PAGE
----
Engineers Boost Computer Processor Performance 20 Percent

Researchers from North Carolina State University have developed a new technique that allows graphics processing units (GPUs) and central processing units (CPUs) on a single chip to collaborate – boosting processor performance by an average of more than 20 percent.

“Chip manufacturers are now creating processors that have a ‘fused architecture’, meaning that they include CPUs and GPUs on a single chip,” says Dr. Huiyang Zhou, associate professor of electrical and computer engineering who co-authored a paper on the research. “This approach decreases manufacturing costs and makes computers more energy efficient. However, the CPU cores and GPU cores still work almost exclusively on separate functions. They rarely collaborate to execute any given program, so they aren’t as efficient as they could be. That’s the issue we’re trying to resolve.”

According to Zhou, the researchers’ approach is to allow the GPU cores to execute computational functions and have CPU cores pre-fetch the data the GPUs will need from off-chip main memory. “This approach [is] more efficient because it allows CPUs and GPUs to do what they are good at. GPUs are good at performing computations. CPUs are good at making decisions and flexible data retrieval,” says Zhou.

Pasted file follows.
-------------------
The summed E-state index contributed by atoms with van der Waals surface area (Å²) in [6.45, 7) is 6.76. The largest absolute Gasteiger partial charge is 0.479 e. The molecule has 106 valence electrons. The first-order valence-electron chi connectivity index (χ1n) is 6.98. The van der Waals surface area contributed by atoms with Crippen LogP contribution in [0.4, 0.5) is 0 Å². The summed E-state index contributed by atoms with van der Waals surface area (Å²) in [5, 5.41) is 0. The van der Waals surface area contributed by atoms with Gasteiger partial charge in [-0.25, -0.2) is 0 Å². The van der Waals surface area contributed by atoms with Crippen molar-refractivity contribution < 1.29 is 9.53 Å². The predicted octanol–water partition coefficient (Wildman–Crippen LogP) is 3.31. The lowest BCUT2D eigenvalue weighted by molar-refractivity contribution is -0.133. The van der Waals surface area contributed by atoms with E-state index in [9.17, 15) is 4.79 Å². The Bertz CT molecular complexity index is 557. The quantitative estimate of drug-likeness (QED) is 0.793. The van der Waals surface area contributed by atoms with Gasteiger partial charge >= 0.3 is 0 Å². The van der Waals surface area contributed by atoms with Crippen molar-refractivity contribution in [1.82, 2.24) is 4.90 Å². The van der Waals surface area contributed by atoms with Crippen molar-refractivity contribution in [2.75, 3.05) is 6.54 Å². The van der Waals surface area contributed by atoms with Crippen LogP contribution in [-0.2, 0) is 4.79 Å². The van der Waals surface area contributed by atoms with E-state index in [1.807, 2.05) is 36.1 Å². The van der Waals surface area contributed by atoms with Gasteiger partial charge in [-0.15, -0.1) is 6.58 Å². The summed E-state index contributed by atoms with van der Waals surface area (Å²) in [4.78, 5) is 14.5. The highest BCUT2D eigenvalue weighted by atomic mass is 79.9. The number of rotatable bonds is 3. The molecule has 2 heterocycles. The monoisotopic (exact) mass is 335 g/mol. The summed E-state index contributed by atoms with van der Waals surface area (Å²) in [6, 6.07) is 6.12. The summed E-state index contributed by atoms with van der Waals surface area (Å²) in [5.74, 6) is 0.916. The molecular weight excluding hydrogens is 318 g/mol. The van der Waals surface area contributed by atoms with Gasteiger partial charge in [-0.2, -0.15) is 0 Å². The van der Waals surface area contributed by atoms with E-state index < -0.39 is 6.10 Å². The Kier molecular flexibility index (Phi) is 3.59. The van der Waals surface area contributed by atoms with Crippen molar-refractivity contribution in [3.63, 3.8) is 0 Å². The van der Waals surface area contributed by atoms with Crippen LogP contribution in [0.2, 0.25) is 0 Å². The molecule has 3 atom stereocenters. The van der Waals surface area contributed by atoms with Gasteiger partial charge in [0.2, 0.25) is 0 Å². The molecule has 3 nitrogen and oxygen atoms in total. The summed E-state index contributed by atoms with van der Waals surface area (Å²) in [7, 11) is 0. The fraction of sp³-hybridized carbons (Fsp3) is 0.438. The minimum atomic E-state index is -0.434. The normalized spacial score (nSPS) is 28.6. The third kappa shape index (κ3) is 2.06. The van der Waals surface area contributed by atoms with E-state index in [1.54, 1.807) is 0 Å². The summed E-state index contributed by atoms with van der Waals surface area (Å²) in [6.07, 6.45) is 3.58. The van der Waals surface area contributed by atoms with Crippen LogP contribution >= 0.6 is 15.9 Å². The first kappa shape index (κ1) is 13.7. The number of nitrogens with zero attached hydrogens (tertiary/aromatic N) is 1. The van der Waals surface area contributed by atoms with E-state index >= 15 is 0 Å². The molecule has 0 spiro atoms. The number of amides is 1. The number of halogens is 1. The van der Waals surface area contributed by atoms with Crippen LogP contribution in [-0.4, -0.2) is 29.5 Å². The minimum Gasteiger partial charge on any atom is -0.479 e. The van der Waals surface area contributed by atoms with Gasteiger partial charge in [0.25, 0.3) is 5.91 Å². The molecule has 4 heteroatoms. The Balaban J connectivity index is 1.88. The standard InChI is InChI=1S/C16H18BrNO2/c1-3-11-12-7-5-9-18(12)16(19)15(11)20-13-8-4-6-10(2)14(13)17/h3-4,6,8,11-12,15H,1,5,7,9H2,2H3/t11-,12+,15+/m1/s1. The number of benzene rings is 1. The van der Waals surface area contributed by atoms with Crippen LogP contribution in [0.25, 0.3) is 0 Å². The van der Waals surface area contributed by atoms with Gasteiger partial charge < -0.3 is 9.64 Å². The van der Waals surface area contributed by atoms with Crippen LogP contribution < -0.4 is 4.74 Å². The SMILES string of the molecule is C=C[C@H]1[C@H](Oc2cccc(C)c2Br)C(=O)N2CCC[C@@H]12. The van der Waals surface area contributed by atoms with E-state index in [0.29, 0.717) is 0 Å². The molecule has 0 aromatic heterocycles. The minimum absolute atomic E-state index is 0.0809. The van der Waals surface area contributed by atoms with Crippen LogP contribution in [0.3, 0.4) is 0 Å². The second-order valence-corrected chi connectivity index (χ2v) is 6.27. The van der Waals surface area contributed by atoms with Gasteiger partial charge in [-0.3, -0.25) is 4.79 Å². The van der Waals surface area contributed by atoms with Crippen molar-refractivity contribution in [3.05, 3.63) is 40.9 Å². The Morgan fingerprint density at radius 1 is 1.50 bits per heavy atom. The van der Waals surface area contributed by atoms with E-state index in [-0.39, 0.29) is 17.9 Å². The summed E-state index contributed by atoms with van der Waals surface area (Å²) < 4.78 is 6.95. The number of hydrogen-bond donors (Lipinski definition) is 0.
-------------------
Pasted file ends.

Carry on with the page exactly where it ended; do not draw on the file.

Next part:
In other words, CPUs and GPUs retrieve data from off-chip main memory at approximately the same speed, but GPUs can execute the functions that use that data more quickly. So, if a CPU can determine what data a GPU will need and fetch it in advance, the GPU can focus just on executing the functions – and the overall process takes less time.

The paper, titled “CPU-Assisted GPGPU on Fused CPU-GPU Architectures,” will be presented February 27 at the 18th International Symposium on High Performance Computer Architecture in New Orleans, LA, USA. You can read more at